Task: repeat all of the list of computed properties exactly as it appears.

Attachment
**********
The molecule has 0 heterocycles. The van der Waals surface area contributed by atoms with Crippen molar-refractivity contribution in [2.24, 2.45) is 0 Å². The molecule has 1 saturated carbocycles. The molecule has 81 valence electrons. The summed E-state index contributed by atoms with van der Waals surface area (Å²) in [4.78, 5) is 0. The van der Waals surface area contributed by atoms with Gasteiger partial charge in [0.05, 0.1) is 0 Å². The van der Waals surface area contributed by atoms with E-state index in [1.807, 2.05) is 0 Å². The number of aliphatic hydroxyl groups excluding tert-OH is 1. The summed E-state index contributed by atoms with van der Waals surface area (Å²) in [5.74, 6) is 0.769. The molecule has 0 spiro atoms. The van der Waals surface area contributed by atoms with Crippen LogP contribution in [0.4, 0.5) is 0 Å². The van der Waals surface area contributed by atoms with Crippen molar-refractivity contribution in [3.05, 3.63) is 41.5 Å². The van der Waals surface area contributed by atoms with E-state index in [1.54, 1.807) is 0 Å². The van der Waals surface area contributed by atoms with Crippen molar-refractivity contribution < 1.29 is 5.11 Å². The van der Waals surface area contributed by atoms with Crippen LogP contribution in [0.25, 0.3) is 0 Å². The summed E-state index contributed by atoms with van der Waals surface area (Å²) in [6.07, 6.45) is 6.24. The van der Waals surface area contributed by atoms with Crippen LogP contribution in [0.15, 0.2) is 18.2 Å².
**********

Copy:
The molecule has 0 heterocycles. The van der Waals surface area contributed by atoms with Crippen molar-refractivity contribution in [2.24, 2.45) is 0 Å². The molecule has 1 saturated carbocycles. The molecule has 81 valence electrons. The summed E-state index contributed by atoms with van der Waals surface area (Å²) in [4.78, 5) is 0. The van der Waals surface area contributed by atoms with Gasteiger partial charge in [0.05, 0.1) is 0 Å². The van der Waals surface area contributed by atoms with E-state index in [1.807, 2.05) is 0 Å². The number of aliphatic hydroxyl groups excluding tert-OH is 1. The summed E-state index contributed by atoms with van der Waals surface area (Å²) in [5.74, 6) is 0.769. The molecule has 0 spiro atoms. The van der Waals surface area contributed by atoms with Crippen LogP contribution in [0.4, 0.5) is 0 Å². The van der Waals surface area contributed by atoms with Crippen molar-refractivity contribution in [3.05, 3.63) is 41.5 Å². The van der Waals surface area contributed by atoms with E-state index in [1.54, 1.807) is 0 Å². The van der Waals surface area contributed by atoms with Crippen molar-refractivity contribution < 1.29 is 5.11 Å². The van der Waals surface area contributed by atoms with Crippen LogP contribution in [0.25, 0.3) is 0 Å². The summed E-state index contributed by atoms with van der Waals surface area (Å²) in [6.07, 6.45) is 6.24. The van der Waals surface area contributed by atoms with Crippen LogP contribution in [0.15, 0.2) is 18.2 Å².